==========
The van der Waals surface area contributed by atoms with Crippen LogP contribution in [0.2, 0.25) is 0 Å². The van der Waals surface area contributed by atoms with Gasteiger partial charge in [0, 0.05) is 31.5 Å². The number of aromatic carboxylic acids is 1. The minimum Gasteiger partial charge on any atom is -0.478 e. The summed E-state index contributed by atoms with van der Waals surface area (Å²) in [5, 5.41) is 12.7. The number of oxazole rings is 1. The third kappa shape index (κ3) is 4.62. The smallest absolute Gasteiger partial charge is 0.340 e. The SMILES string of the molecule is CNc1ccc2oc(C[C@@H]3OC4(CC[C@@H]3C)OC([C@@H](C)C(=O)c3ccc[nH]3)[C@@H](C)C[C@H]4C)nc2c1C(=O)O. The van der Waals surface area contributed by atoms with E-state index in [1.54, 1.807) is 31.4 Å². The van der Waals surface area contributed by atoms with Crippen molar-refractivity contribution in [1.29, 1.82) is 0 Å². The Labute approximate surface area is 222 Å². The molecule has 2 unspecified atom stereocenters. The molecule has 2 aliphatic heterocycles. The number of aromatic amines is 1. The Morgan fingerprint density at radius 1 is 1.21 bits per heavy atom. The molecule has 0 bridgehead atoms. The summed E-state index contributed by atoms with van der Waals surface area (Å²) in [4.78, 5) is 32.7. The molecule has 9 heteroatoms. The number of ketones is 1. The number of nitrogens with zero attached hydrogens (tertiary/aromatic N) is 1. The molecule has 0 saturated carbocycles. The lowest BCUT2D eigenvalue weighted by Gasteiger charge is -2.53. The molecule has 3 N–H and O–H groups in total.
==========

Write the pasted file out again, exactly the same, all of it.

The van der Waals surface area contributed by atoms with Crippen LogP contribution in [0.2, 0.25) is 0 Å². The van der Waals surface area contributed by atoms with Gasteiger partial charge in [0, 0.05) is 31.5 Å². The number of aromatic carboxylic acids is 1. The minimum Gasteiger partial charge on any atom is -0.478 e. The summed E-state index contributed by atoms with van der Waals surface area (Å²) in [5, 5.41) is 12.7. The number of oxazole rings is 1. The third kappa shape index (κ3) is 4.62. The smallest absolute Gasteiger partial charge is 0.340 e. The SMILES string of the molecule is CNc1ccc2oc(C[C@@H]3OC4(CC[C@@H]3C)OC([C@@H](C)C(=O)c3ccc[nH]3)[C@@H](C)C[C@H]4C)nc2c1C(=O)O. The van der Waals surface area contributed by atoms with E-state index in [1.54, 1.807) is 31.4 Å². The van der Waals surface area contributed by atoms with Crippen molar-refractivity contribution in [1.29, 1.82) is 0 Å². The Labute approximate surface area is 222 Å². The molecule has 2 unspecified atom stereocenters. The molecule has 2 aliphatic heterocycles. The number of aromatic amines is 1. The Morgan fingerprint density at radius 1 is 1.21 bits per heavy atom. The molecule has 0 bridgehead atoms. The summed E-state index contributed by atoms with van der Waals surface area (Å²) in [4.78, 5) is 32.7. The molecule has 9 heteroatoms. The number of ketones is 1. The number of nitrogens with zero attached hydrogens (tertiary/aromatic N) is 1. The molecule has 0 saturated carbocycles. The lowest BCUT2D eigenvalue weighted by Gasteiger charge is -2.53. The molecule has 3 N–H and O–H groups in total.